Not everyone will like "The Bellboy," but for me, it's still one of the funniest films ever made. The humor is somehow purer, and Lewis' directing talents are put to the test since without a plot or music, the visual is at a premium. "The Bellboy" demonstrates that Lewis knew exactly when to cut the film and what to leave out of a scene for maximum comedic effect.
Now keep in mind, this is a Jerry Lewis film, and I realize that some people just don't "Get" Jerry Lewis. If you are one of those people, this film is NOT for you. Oddly enough his early films with Dean Martin don't fall into this category, but that's another story.
You could almost compare this film to an episode of Sienfeld. It's a movie about nothing. There is no big plot, and there is no central event. It's essentially a look at life in a fancy hotel through the eyes of a simple minded bellboy.
A true test of an actor's skills is the way they can get a message across without speaking. In this film, the bellboy doesn't speak. It's not a silent movie, everyone else around him speaks and in many cases, shouts, at the bellboy. They bark out orders, order him around but they don't speak WITH him, or seem to care what he has to say.
One of the more interesting things about this film is seeing Jerry Lewis play himself, as a movie star guest of the hotel. You get to see an entirely different character.
There are very few Jerry Lewis DVDs out. I hope this is the first of many.
In the same vein as Charlie Chaplin, the Three Stooges, Laurel and Hardy, Lewis performs his rip-roaring, hilarious comedy not by saying anything funny, but by his gestures, manners, especially facial expressions, to elicit laughter.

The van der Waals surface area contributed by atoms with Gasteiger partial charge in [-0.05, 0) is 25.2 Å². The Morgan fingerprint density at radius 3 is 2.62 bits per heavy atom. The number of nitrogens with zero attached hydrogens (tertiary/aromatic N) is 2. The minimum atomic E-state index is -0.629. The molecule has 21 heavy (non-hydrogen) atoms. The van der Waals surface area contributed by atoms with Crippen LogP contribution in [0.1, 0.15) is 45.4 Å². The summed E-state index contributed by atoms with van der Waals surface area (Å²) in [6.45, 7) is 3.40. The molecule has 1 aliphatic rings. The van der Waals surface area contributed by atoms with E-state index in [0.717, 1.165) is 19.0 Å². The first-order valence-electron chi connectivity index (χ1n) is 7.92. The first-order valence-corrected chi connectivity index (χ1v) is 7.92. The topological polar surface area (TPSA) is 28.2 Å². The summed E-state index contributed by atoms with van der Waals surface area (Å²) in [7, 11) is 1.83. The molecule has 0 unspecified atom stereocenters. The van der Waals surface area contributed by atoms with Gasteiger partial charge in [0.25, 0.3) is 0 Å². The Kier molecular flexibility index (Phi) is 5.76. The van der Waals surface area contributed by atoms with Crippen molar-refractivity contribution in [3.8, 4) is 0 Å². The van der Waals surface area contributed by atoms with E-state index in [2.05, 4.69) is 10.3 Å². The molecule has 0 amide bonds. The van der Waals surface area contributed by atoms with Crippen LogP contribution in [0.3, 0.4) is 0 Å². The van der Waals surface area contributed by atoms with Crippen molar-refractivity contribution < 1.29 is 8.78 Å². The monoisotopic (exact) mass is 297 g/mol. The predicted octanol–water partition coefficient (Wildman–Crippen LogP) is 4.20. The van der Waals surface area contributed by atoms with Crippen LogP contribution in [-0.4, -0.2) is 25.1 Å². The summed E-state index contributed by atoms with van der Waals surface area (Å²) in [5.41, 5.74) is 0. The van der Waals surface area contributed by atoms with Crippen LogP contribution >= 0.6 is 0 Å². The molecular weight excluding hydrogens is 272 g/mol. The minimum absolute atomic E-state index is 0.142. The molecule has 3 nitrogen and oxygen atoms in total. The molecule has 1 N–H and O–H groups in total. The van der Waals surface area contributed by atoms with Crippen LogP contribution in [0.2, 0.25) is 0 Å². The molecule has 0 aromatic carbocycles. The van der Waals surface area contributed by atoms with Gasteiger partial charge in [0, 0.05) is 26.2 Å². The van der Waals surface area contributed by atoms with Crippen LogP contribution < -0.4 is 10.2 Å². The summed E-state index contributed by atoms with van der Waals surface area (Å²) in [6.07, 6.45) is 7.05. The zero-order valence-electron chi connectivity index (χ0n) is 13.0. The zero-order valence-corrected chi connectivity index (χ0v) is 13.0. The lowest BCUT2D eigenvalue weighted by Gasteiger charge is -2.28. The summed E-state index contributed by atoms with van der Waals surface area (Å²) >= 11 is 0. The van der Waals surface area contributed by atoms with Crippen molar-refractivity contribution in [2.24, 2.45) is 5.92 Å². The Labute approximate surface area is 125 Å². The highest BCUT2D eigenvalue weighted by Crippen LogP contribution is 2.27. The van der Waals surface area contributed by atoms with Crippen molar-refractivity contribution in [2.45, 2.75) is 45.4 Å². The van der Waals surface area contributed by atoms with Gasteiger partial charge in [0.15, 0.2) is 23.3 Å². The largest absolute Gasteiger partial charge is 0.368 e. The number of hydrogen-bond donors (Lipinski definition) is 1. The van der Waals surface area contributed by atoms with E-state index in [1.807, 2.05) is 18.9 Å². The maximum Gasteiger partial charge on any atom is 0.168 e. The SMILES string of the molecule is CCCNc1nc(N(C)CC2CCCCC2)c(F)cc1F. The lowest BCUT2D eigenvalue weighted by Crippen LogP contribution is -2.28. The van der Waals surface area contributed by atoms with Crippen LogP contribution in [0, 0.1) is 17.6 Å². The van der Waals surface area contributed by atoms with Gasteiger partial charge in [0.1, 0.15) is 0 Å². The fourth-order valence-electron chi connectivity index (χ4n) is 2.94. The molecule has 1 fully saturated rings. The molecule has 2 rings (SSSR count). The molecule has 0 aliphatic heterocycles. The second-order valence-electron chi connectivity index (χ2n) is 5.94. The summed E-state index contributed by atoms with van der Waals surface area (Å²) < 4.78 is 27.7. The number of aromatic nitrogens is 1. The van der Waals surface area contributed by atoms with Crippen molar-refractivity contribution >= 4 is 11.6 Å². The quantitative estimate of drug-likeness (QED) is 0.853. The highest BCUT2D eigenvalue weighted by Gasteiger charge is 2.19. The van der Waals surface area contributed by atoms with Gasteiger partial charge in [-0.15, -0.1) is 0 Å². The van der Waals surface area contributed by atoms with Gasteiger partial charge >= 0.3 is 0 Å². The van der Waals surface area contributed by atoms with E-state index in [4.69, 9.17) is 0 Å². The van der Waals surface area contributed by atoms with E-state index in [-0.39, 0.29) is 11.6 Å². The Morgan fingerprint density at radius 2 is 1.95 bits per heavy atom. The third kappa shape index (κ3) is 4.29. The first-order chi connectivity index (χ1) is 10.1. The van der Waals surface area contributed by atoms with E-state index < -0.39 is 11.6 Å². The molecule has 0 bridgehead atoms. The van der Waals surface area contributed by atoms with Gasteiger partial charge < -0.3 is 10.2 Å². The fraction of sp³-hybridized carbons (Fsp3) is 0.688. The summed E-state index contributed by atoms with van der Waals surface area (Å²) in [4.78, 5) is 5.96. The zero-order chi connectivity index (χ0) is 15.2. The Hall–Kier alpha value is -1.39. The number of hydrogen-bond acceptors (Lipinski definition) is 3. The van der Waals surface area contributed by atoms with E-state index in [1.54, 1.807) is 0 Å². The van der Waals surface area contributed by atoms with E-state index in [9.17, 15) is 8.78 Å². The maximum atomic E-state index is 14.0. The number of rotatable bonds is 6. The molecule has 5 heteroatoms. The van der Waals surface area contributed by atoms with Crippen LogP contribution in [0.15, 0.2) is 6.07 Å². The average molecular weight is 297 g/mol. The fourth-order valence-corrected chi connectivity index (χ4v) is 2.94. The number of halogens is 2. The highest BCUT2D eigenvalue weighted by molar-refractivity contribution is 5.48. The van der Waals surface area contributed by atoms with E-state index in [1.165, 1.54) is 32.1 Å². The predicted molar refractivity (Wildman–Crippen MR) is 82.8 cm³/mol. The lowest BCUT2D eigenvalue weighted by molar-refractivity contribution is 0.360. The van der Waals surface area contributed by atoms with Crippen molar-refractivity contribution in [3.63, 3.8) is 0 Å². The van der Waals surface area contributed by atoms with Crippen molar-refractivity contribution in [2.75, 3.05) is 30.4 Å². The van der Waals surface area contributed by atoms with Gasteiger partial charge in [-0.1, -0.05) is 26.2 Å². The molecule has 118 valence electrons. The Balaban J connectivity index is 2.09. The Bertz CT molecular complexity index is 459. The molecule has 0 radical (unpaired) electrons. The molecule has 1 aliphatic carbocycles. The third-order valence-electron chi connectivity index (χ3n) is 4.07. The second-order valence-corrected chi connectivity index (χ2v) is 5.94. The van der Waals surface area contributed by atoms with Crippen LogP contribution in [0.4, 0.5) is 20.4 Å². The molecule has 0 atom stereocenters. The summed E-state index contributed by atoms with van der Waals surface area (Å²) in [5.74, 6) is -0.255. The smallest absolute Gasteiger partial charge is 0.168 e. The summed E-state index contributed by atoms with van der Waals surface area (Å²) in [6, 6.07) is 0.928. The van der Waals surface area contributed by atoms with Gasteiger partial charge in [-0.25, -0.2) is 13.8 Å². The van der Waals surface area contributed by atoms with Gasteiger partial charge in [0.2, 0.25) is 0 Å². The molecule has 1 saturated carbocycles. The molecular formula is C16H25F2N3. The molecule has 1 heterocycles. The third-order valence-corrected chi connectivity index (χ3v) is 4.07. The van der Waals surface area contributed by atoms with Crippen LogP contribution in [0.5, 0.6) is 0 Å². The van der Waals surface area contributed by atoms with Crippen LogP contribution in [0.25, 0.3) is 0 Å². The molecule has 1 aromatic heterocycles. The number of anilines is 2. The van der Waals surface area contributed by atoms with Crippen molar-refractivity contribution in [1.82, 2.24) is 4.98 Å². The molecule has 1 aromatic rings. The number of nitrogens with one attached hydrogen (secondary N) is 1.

This story takes place at the posh, swanky, flamboyant Fountainbleu Hotel in Miami Beach, Florida. Lewis works as a bellboy along with more than a half-dozen others. He caters to the whims and demands of those rich enough to stay there. Yet this movie is not about a plot, it's about showcasing Lewis and his gifts for comedy. It's about making the audience laugh out loud.
As a homage to the silent motion picture era, Lewis speaks little in this movie. He stays quiet for more than 30 minutes at the beginning relying more on his physical comedy than on words. He finally speaks up in a different role than a bellboy but as a guess of the hotel where he converses with 50s comedy legend Milton Berle.
For 75 minutes, Lewis slapstick, absurdity, clownish antics carries the film. There's no real plot. The movie is about Lewis's comedy antics. That alone makes The Bellboy worth seeing. Lewis is a masterful comedian doing his routines. End result: hysterically funny.
Unlike the comedy where quick one-liners, comebacks, and barbs are exchanged, verbal comedy, this is about juggling five telephones at the same time: physical comedy.
Lewis' brand of humor was at its height during the silent motion picture era. Silence picture stars as Buster Keaton and Stan Laurel each made their claim to fame through "physical comedy." The same brand of comedy Lewis brought to the big screen in 1960, forty years after that style of comedy was the "toast of the town" during the roaring twenties. He pays tribute, homage, and respect to the old masters in his movie.
And to say the least, Lewis is a master himself of "physical comedy." He walks like a comedian, he gestures like a comedian, his manners are of a comedian, and for sure, he's a bona-fide comedian.